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Need to Know: How much cap space do the Redskins need to sign their draft picks?


Need to Know: How much cap space do the Redskins need to sign their draft picks?

Here is what you need to know on this Tuesday, March 17, 44 days before the Washington Redskins go on the clock at the NFL draft.

Question of the day

A few days a week I’ll give an in-depth answer to a question submitted by a fan on my Twitter feed, via the Real Redskins Facebook page, or in the comments section here. On Twitter address the questions to me at @Rich_TandlerCSN with the #NTK hashtag. There will be a comment thread set up on the Facebook page and if you’re asking your question here, put “for NTK” at the start of the comment.

Today’s question is from the Real Redskins Facebook page:

As we discussed here yesterday, the Redskins had $11.73 million in salary cap space. That was before they signed safety Jeron Johnson. We don’t have the details on that deal yet (reported to the for two years and $4 million) so we don’t know what the 2015 cap hit will be. But we can estimate they have about $10.5 million left and be close enough for our purposes here.

The Redskins will need a chunk of that money to pay their draft picks. As of now, they have seven picks, their own selection in each round. Thanks to the rookie slotting system that came into effect with the current CBA in 2011, the 2015 cap hit for each those draft picks can be determined now.

Washington has the fifth overall pick in the draft. That player, regardless of what position he plays or what he may have accomplished in college, will get a contract with a 2015 salary cap hit of $3.41 million per Over the Cap. Here are the hits for the Redskins other picks, rounded to the nearest $1,000.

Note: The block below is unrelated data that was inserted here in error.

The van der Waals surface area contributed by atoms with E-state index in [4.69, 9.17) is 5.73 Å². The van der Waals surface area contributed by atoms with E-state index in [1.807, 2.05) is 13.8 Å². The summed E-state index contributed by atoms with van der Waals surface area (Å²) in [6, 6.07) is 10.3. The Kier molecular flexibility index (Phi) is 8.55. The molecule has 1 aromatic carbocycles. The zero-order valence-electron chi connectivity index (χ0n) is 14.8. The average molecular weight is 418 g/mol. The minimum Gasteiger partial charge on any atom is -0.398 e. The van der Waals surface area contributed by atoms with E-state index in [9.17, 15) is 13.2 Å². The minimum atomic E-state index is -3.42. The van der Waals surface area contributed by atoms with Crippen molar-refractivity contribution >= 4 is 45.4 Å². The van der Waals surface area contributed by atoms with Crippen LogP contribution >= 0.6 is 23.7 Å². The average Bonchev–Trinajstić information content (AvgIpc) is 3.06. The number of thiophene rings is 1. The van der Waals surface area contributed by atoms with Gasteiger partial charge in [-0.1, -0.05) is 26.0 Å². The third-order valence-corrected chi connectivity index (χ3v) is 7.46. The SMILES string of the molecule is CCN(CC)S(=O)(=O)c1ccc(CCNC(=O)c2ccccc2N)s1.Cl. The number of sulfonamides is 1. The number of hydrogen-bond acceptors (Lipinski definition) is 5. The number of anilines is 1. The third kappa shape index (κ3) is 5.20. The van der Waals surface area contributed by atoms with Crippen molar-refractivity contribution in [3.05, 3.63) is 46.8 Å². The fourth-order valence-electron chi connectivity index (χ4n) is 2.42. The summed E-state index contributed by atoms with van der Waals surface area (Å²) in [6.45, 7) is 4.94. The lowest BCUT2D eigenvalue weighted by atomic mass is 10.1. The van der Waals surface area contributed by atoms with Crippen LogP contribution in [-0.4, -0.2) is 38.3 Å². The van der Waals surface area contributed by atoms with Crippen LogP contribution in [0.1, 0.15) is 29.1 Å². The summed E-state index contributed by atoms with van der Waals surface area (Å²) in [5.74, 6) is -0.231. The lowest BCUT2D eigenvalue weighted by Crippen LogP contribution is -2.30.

Round-Cap hit


The total cap hits for rounds one through seven comes to $6.943 million. At first glance, if you subtract that from the $10.5 million they currently have it looks like the Redskins are getting very low on cash to spend.

But you don’t subtract nearly that much from the remaining cap space due to the Rule of 51. That rule applies during the offseason, from the start of the league year in March until Week 1 of the regular season. Teams have to be under the NFL salary cap of $143.28 million during that time, but since they can carry up to 90 players on the roster they can’t count everyone towards the cap. So the rule is that only the top 51 cap hits on the roster count towards cap during the offseason.

That means that when you add a player into the top 51 you drop the player with the lowest cap hit. So when the Redskins sign their first-round draft pick, Phillip Thomas, who has a cap hit of $510,000, will drop out of the top 51, so you subtract his money from the cap. So that $3.41 million deal counts a net of just $2.9 million.